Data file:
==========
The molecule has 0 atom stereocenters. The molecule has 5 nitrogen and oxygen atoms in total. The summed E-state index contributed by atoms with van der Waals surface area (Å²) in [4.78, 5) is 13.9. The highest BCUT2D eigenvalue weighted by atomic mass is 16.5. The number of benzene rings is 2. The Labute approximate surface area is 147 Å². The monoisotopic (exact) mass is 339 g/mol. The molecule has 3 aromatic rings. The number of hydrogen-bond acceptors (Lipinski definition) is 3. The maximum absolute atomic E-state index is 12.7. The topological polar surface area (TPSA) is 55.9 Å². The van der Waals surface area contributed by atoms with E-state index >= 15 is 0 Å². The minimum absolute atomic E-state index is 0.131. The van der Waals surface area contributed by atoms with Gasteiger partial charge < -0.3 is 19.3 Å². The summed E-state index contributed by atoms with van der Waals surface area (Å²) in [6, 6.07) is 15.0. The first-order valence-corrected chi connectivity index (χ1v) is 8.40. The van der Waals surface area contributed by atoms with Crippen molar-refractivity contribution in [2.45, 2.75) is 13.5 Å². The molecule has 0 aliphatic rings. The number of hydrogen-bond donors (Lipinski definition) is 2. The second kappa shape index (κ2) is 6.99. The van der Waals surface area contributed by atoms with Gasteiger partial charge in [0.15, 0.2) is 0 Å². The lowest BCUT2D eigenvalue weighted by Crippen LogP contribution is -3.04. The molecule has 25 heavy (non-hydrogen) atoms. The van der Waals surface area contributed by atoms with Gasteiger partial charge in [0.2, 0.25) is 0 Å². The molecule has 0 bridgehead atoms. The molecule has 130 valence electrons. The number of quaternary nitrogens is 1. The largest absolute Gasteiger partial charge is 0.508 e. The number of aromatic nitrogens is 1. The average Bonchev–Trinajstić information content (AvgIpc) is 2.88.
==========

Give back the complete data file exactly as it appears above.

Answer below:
The molecule has 0 atom stereocenters. The molecule has 5 nitrogen and oxygen atoms in total. The summed E-state index contributed by atoms with van der Waals surface area (Å²) in [4.78, 5) is 13.9. The highest BCUT2D eigenvalue weighted by atomic mass is 16.5. The number of benzene rings is 2. The Labute approximate surface area is 147 Å². The monoisotopic (exact) mass is 339 g/mol. The molecule has 3 aromatic rings. The number of hydrogen-bond acceptors (Lipinski definition) is 3. The maximum absolute atomic E-state index is 12.7. The topological polar surface area (TPSA) is 55.9 Å². The van der Waals surface area contributed by atoms with E-state index >= 15 is 0 Å². The minimum absolute atomic E-state index is 0.131. The van der Waals surface area contributed by atoms with Gasteiger partial charge < -0.3 is 19.3 Å². The summed E-state index contributed by atoms with van der Waals surface area (Å²) in [6, 6.07) is 15.0. The first-order valence-corrected chi connectivity index (χ1v) is 8.40. The van der Waals surface area contributed by atoms with Crippen molar-refractivity contribution in [2.45, 2.75) is 13.5 Å². The molecule has 0 aliphatic rings. The number of hydrogen-bond donors (Lipinski definition) is 2. The second kappa shape index (κ2) is 6.99. The van der Waals surface area contributed by atoms with Gasteiger partial charge in [0.15, 0.2) is 0 Å². The lowest BCUT2D eigenvalue weighted by Crippen LogP contribution is -3.04. The molecule has 25 heavy (non-hydrogen) atoms. The van der Waals surface area contributed by atoms with Gasteiger partial charge in [0.2, 0.25) is 0 Å². The molecule has 0 bridgehead atoms. The molecule has 130 valence electrons. The number of quaternary nitrogens is 1. The largest absolute Gasteiger partial charge is 0.508 e. The number of aromatic nitrogens is 1. The average Bonchev–Trinajstić information content (AvgIpc) is 2.88.